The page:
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Thread: The Notorious 1.4 CAVD twin charge... a story

  1. #11
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    Great story. I wasn't familiar with the CAVD but from your description, and the pics, sounds like its v similar to the CAXA engine i'm dealing with right now, but you get the added pleasure of trying to dig out the S/charger from the arse end of the engine bay.

    Will look forward to hearing how the rebuild goes - and you've encouraged me to post my pics from the ffront end strip down of the wife's CAXA.

    Good Luck
    Grant

  2. #12
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    Sorry for not getting this posted up sooner but life gets in way.
    So after a few weekends of graft (and a few more spare parts) she’s back together and running and running well I might add.



    Overall I spent more on parts (and tools) than originally anticipated, but that was mostly to ensure I was doing right by the car and the next owner.

    The biggest task (and expense) was having the cylinder head reworked. I had a professional skim and re-machine the head, replace the damaged valve and clean an reseat the rest and I have to say the work he did was phenomenal. Brisbane Cylinder Head Service in Tingalpa if you are interested. He’s about 100 years old and you can tell he’s done this and only this for many years, not greatly communicative, but his work speaks for itself as you can see from the before and after.

    The Notorious 1.4 CAVD twin charge... a story-before-after-jpg


    Spare parts – beyond the obvious there were a few other parts I replaced, some necessary and some perhaps not.
    Cylinder head refurb $650
    Gasket Kit – $190
    Cylinder head stretch bolts - $65
    Timing Kit - $245
    3 x MAF sensors - $180
    4 Spark Plugs - $110 (yes really!)
    4 ignition coils - $120
    Air filter - $30
    Oil filter $25
    Oil $50
    Wiring loom from similar model VW - $120 inc. postage from UK
    Tools – I bought torque wrenches to make sure everything was done up correctly and the three sizes , , 3/8 inch drives came to approx. $200 but I have them forever more.

    Timing/locking tool – This was the only part I would suggest shopping about and perhaps getting a cheaper version of. Mine came from China and included a pin for holding the hydraulic tensioner, the special tool for locking the camshafts in place, the bolt for holding the crankshaft in place and a (surprisingly) accurate gauge to identify TDC, I was very happy with it, but it is specific to the engine so can’t really use that anywhere else that came in at $75 - bargin.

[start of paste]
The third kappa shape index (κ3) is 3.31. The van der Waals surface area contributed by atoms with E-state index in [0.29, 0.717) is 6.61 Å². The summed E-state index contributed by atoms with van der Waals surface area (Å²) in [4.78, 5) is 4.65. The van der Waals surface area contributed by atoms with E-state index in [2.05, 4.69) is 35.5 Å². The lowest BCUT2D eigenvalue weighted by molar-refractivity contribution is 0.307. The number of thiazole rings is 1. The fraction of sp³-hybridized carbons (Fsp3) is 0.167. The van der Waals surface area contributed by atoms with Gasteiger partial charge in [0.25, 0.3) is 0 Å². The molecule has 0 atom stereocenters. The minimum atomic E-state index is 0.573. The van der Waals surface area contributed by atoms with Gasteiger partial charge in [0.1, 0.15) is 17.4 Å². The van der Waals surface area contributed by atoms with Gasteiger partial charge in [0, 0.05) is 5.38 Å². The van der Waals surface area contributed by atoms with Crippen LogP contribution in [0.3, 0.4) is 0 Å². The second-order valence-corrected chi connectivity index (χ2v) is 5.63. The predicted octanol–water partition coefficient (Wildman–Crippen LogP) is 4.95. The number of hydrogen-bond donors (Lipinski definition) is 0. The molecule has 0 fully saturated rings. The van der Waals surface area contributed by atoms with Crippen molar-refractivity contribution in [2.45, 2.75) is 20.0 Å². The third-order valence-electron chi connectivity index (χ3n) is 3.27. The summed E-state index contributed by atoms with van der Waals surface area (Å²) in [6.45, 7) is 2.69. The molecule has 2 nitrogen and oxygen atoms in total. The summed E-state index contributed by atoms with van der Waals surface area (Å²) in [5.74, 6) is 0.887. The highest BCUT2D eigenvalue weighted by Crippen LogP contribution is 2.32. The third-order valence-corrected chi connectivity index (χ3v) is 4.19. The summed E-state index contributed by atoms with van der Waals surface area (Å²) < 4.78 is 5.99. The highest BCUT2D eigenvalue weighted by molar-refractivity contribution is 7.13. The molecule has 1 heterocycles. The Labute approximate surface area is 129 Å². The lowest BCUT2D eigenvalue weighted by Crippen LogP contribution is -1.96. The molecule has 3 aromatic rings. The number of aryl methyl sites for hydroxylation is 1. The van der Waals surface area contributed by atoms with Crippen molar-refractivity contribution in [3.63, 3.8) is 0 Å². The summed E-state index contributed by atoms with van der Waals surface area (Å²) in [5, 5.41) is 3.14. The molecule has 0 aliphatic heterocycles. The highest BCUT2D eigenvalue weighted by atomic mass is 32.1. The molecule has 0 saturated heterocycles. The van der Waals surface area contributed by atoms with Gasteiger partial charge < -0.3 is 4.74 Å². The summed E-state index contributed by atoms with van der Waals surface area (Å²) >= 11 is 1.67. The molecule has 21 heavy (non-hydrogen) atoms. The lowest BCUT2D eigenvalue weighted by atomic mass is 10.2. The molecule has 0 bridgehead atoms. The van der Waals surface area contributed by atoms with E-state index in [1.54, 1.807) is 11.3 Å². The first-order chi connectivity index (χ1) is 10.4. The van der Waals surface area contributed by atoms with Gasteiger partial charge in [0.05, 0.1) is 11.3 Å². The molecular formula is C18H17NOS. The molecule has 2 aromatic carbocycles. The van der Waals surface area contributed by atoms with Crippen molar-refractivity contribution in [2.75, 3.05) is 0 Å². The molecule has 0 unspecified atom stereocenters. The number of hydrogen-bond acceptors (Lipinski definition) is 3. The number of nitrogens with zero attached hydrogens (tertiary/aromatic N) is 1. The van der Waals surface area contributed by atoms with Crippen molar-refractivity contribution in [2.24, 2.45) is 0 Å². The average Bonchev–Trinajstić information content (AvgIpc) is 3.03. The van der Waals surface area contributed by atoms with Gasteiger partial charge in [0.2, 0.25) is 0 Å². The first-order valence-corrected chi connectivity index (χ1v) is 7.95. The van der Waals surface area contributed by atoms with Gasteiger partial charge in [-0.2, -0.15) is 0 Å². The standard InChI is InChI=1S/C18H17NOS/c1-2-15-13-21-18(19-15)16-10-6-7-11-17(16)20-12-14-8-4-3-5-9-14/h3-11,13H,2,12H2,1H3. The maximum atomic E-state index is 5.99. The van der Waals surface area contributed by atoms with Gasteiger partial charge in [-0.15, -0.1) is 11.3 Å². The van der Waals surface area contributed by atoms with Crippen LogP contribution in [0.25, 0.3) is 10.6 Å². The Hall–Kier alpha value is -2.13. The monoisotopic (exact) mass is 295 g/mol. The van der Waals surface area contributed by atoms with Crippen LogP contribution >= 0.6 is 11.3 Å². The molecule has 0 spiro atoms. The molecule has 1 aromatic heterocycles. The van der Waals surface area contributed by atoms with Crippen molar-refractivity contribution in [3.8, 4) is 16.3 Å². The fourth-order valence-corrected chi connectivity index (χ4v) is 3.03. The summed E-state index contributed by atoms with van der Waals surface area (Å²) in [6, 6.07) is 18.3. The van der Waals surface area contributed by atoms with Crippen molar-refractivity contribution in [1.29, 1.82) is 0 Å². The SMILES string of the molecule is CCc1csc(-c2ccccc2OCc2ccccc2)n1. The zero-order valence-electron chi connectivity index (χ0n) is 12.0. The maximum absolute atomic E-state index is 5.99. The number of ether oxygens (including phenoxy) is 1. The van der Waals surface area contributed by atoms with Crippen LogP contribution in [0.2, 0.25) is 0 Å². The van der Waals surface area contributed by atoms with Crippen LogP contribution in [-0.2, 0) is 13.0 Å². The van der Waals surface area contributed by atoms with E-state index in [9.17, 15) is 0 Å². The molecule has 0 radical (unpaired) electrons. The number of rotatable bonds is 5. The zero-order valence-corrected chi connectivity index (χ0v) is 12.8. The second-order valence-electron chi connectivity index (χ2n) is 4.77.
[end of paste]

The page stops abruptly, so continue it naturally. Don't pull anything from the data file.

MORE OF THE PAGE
Breaker bar – I bought a breaker bar that is massive. 750mm and solid steel and a chrome finish. Approx. $60 and worth every cent! There are bolts and other applications (holding things still whilst torqueing bolts) that this thing came into it’s own for!

    So what did this odyssey into this engine show me? So not only was the exhaust valve charred about 1/3 of the way up the stem and not closing properly it was also cracked (almost completely through) I don’t think it would have lasted much longer.

    The Notorious 1.4 CAVD twin charge... a story-valve-jpg


    Between the duff MAF sensor connector and the valve there was a lot of Sooting in the engine as well. Whilst the Loom was off the engine, I got a friend who repairs electronics equipment for a living to remove the faulty MAF plug and replace it with the one from the second hand wiring Loom (gotta love solder and heat shrink). Incidentally trying to get my hands on a second had Loom here was very very difficult, hence why it came from the UK (thanks Dad).

    If you have faulty wiring/plugs in your Loom, this is my recommended fix as I have found that repair kits from VW and aftermarket plugs are not well made and rarely fit (this is the third repair to this plug ($150 & $120 respectively for each previous repair).

    Reassembly was reversal (almost) of Disassembly. Putting the head back in place was a day in itself. First was assembly of the head. The spacer/injection rail which is a single complete unit had been removed for the refurb and the injectors numbered and given back separately. I could have replaced these as well, but they cleaned up nicely in some brake cleaner and the replacements would have been $500 +

    CONT....
    Last edited by vorleys1982; 14-04-2021 at 12:29 PM.

  3. #13
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    CONT....


    The Notorious 1.4 CAVD twin charge... a story-inj-rail-jpg